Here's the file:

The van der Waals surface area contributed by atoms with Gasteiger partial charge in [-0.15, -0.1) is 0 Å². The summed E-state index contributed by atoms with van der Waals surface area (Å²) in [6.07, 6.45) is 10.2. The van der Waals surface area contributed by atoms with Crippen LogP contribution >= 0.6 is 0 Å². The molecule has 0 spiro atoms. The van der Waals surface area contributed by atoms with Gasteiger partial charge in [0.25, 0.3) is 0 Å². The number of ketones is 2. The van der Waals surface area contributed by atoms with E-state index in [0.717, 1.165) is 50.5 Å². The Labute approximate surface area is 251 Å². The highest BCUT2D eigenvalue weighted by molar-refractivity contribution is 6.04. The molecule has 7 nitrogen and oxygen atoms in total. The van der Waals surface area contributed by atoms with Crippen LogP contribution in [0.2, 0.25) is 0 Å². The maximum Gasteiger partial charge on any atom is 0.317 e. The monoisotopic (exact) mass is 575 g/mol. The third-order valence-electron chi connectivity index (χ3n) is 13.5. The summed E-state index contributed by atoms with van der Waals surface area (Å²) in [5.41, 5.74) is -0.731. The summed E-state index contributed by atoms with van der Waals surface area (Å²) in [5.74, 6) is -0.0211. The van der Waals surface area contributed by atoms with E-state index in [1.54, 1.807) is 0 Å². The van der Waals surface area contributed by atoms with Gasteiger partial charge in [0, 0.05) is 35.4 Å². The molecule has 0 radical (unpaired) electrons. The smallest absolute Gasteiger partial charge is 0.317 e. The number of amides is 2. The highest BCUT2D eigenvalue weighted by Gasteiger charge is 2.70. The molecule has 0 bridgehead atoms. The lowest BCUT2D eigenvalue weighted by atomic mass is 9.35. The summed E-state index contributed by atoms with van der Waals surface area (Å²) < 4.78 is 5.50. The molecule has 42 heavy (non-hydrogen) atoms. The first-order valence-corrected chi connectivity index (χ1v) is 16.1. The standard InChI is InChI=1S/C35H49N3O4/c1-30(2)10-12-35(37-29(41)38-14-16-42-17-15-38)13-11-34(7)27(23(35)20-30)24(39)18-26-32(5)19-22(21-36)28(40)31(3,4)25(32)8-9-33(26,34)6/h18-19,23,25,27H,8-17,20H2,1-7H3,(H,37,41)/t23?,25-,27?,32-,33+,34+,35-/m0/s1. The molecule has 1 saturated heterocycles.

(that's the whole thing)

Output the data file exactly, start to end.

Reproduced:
The van der Waals surface area contributed by atoms with Gasteiger partial charge in [-0.15, -0.1) is 0 Å². The summed E-state index contributed by atoms with van der Waals surface area (Å²) in [6.07, 6.45) is 10.2. The van der Waals surface area contributed by atoms with Crippen LogP contribution >= 0.6 is 0 Å². The molecule has 0 spiro atoms. The van der Waals surface area contributed by atoms with Gasteiger partial charge in [0.25, 0.3) is 0 Å². The number of ketones is 2. The van der Waals surface area contributed by atoms with E-state index in [0.717, 1.165) is 50.5 Å². The Labute approximate surface area is 251 Å². The highest BCUT2D eigenvalue weighted by molar-refractivity contribution is 6.04. The molecule has 7 nitrogen and oxygen atoms in total. The van der Waals surface area contributed by atoms with Crippen LogP contribution in [0.2, 0.25) is 0 Å². The maximum Gasteiger partial charge on any atom is 0.317 e. The monoisotopic (exact) mass is 575 g/mol. The third-order valence-electron chi connectivity index (χ3n) is 13.5. The summed E-state index contributed by atoms with van der Waals surface area (Å²) in [5.41, 5.74) is -0.731. The summed E-state index contributed by atoms with van der Waals surface area (Å²) in [5.74, 6) is -0.0211. The van der Waals surface area contributed by atoms with E-state index in [1.54, 1.807) is 0 Å². The van der Waals surface area contributed by atoms with Gasteiger partial charge in [0, 0.05) is 35.4 Å². The molecule has 0 radical (unpaired) electrons. The smallest absolute Gasteiger partial charge is 0.317 e. The number of amides is 2. The highest BCUT2D eigenvalue weighted by Gasteiger charge is 2.70. The molecule has 0 bridgehead atoms. The lowest BCUT2D eigenvalue weighted by atomic mass is 9.35. The summed E-state index contributed by atoms with van der Waals surface area (Å²) < 4.78 is 5.50. The molecule has 42 heavy (non-hydrogen) atoms. The first-order valence-corrected chi connectivity index (χ1v) is 16.1. The standard InChI is InChI=1S/C35H49N3O4/c1-30(2)10-12-35(37-29(41)38-14-16-42-17-15-38)13-11-34(7)27(23(35)20-30)24(39)18-26-32(5)19-22(21-36)28(40)31(3,4)25(32)8-9-33(26,34)6/h18-19,23,25,27H,8-17,20H2,1-7H3,(H,37,41)/t23?,25-,27?,32-,33+,34+,35-/m0/s1. The molecule has 1 saturated heterocycles.